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Big Ten schools lead the way with social media guidance for faculty, putting academic freedom front and center

Penn State's Beaver Stadium

Penn State's Beaver Stadium in University Park, Pennsylvania. (Katherine Welles/Shutterstock)

Stories of faculty being targeted by social media campaigns seeking to get them fired for their protected expression have been a distressingly regular feature of FIRE’s Newsdesk coverage in recent years. Social media campaigns against faculty have been a frequent impetus for FIRE’s intervention in university free speech disputes, as universities frequently falter in their obligations to defend their faculty members’ free expression in the face of moblike demands for censorship and termination. To that increasingly pernicious challenge, new guidance from Penn State University offers a comprehensive guide for fighting back. 

Social Media Support and Resources for Penn State Faculty,” a guidance document issued by Penn State this fall, is a valuable resource for faculty, as well as their departments and administrators, on how to navigate and respond to incidences of faculty members being subjected to harassing and intimidating campaigns based on their expression. The guidance includes, among other things: 

  • a comprehensive listing of the available resources and offices at Penn State that faculty may avail themselves of if they find themselves at the center of such an attack,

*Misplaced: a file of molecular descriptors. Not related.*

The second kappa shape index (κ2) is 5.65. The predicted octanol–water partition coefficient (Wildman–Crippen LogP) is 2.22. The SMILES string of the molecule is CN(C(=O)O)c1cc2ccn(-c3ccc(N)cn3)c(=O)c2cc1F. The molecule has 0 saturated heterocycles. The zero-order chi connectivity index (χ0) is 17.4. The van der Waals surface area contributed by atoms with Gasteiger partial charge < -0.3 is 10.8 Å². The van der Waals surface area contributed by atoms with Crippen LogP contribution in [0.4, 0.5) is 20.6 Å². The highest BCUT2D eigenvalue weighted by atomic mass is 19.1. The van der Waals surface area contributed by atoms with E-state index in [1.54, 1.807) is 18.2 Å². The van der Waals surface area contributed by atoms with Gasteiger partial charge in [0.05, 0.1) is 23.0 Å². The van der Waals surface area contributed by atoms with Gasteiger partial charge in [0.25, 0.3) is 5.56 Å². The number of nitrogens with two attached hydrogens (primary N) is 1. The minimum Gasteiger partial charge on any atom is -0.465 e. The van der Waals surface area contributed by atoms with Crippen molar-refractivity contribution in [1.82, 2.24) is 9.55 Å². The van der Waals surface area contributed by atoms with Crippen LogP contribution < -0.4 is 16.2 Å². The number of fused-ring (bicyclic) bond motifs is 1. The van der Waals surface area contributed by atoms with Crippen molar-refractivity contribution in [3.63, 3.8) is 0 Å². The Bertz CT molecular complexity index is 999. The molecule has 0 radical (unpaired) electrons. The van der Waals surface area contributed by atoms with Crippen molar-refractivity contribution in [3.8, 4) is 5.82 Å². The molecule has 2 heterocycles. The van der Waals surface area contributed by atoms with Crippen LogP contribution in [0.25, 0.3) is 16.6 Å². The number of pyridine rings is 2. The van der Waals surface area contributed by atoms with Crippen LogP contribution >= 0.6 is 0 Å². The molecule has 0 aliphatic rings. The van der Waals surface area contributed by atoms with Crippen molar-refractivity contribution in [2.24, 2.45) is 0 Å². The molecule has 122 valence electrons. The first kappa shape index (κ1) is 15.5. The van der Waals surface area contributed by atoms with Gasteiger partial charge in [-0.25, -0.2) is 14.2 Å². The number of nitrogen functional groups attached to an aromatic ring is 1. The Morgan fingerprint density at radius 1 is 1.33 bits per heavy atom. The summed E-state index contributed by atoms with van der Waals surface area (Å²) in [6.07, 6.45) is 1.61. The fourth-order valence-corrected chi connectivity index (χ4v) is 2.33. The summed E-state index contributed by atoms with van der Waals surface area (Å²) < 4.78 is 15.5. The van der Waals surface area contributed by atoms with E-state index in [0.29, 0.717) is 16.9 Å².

• thoughts on how (and whether) to engage such campaigns, and 
  • instructions to ensure that important information can be collected (e.g., so that it might be furnished to law enforcement in case it is needed for investigation) without the faculty member needing to directly expose themselves to its content. 

Before going further, it’s important to note that while I’m quoting and excerpting here from Penn State’s guidance, that guidance, as the university credits, is closely adapted from similar guidance issued by the University of Iowa, which is dated from early 2018. My compliments to Penn State’s policy, therefore, should also be read as compliments to those at the University of Iowa who laid the groundwork.

What is particularly good about the guidance is that at every level ― from guidance to the faculty, to junior and senior administrators, to communications staff ― it makes sure to put the faculty member’s right to free expression front and center.

What is particularly good about the guidance is that at every level ― from guidance to the faculty, to junior and senior administrators, to communications staff ― it makes sure to put the faculty member’s right to free expression front and center. 

Advice to unit administrators (taken here to mean department chairs and equivalent persons), for example, advises them to “[d]iscuss issues of academic freedom in regular forums (e.g., faculty meetings, student seminars), including attention to ways that external forces may attempt to silence scholars through social media attacks and the resources available to respond when or if attacks occur.” Unit executives (e.g., college deans) are encouraged to include, in any public statement on the attacks on their faculty, a defense of academic freedom. The university communications director is encouraged to assist in crafting statements that likewise emphasize the importance of academic freedom. The provost is encouraged to affirm the university’s commitment to academic freedom both privately in conversations with the affected faculty member(s), and publicly to the wider community, and the president is called on likewise to publicly offer such affirmations.